By Michael Gioia
24 Jan 2013
"We're kind of on fire about it," Mendez explained by phone. "It's cool to work with someone and know you're working on it because it's a passion project, and you love it… When we got to premiere a couple of the songs downtown, we [thought], 'Oh! Other people think it's funny, too,' and that was kind of the first step."
The show is a two-person musical revue conceived by Mendez (Godspell, Dogfight, Everyday Rapture, Grease) and Holland (orchestrations and vocal arrangements for Godspell), with music and lyrics by Holland. The duo debuted two songs from the project Dec. 19 in a concert of new work at the SideWalk Café in the East Village.
You're Gonna Hate This, which will feature an eclectic mix of tunes that examine various aspects of hatred, will also star Mendez and Holland, who will duet on most of the songs in the hour-long evening.
The musical will eventually have about a dozen songs — the titles of which also function as mnemonic devices, with the first letter of each word in the title spelling out the word "HATE" — that tell a variety of stories and touch upon a diverse mix of musical genres. "You won't see the same character twice," said Mendez, "but the songs will all line up and connect, and the journey will start somewhere and definitely end somewhere else. But nobody's linked, necessarily. The stories are all pretty singular… Each song is kind of its own genre and moment."
"I like to have what seems like unreasonable parameters to work around because if the sky is the limit, there's nothing to rein you in," added Holland about the challenge of the mnemonic song titles. "I didn't know if it would work. Initially, when I came up with the idea of all of the titles spelling out 'HATE,' I thought, 'Well, this is either going to be inspiring or it's going to be completely crippling!'"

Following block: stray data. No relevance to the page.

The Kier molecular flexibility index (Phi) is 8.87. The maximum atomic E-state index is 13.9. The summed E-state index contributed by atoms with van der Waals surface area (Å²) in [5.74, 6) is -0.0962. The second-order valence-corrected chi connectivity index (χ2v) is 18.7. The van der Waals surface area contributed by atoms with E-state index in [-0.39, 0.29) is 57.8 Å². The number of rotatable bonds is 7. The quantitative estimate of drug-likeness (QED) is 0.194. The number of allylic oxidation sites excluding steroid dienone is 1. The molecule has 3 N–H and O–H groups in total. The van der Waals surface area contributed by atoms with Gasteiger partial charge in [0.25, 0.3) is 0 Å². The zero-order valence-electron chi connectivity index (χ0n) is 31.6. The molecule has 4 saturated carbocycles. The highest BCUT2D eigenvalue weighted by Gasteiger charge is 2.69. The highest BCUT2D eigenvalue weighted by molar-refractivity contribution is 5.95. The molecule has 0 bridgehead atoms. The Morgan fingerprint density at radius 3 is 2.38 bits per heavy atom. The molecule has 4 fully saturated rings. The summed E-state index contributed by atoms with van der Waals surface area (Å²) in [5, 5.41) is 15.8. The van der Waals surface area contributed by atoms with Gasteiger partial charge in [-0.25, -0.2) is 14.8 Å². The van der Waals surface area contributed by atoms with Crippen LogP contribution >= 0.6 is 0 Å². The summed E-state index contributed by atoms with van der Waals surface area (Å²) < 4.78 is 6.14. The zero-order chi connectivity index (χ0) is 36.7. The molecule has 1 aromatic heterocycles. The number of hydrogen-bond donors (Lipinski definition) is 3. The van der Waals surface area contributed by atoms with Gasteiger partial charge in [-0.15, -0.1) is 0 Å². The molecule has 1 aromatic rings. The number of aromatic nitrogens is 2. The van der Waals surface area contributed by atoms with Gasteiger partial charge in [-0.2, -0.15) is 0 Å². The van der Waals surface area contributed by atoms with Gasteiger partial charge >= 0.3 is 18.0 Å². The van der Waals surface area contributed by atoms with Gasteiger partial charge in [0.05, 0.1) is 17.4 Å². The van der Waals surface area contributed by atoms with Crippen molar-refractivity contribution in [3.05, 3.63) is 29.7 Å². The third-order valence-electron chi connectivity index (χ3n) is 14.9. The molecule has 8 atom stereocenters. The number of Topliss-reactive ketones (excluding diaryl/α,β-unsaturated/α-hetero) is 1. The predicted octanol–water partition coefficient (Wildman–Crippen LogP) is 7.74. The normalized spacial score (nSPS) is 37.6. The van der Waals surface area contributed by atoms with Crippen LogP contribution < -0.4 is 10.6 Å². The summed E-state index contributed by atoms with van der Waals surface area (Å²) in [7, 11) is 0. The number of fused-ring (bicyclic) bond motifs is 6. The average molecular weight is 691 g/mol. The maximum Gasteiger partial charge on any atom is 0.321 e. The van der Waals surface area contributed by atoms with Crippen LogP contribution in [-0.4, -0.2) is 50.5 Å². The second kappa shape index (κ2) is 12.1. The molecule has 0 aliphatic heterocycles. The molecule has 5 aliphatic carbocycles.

Song titles include "Hector And The European," a story about the attention-hungry waiter Hector; "How Are The Eggs," a look at the life of a married couple; "Here's Alison The Elephant," a solo for Mendez; "Hard Act To Enjoy," a club song for Holland; "He's Angry This Evening," a rock tune about a mother and son; and more.
"Every idea is pretty much derived from the insane head of Michael Holland," said Mendez. "'How Are The Eggs' is a married couple. We thought, 'How much hate is there in a married couple?' So 'How Are The Eggs' kind of examines the daily life of people who are together and love each other and hate each other and the monotony of their mornings together. It starts out in kind of a jazzy style, and then it totally changes style and has a breakdown that I think is really shocking and really fun, where they yell at each other quite a bit. It starts as passive aggressive, and then there's yelling, and then we go back to passive aggressive. I love a good passive-aggressive scene!"
Listen to "How Are The Eggs":
|"How Are The Eggs"|
Mendez added that "Hector And The European" is "us delivering a story about this guy Hector. It's a little Latin in flavor."
Listen to "Hector And The European":
|"Hector And The European"|
"We're still in the development phase," she continued, "but we are eying a production of it this spring. We're finishing writing, but we're also already rehearsing as well." Mendez and Holland plan for an intimate "theatrical evening," with Holland on piano for most of the revue.
On collaborating together, Holland said, "I can't imagine what it would be like for anybody but us. It's pretty fast and furious. I think it sounds like an auction when we get together because we both talk really fast…and a lot." Holland explained that, although he writes the music and lyrics, "we're both really involved in it. We're very much in cahoots on the whole process."
"We want to have a production of it," said Mendez, "but, I think, in another version [regionally or elsewhere], it could be more than two people doing it. It could be a lot of people doing it… But the songs are really funny and really smart. Who knows? We're not putting any limits on anything with it. We're just seeing where it takes us.
"So far the response we've been getting is really exciting, so we're kind of game for anything. It's something [we've] done because we wanted to make something together. That's what it's about."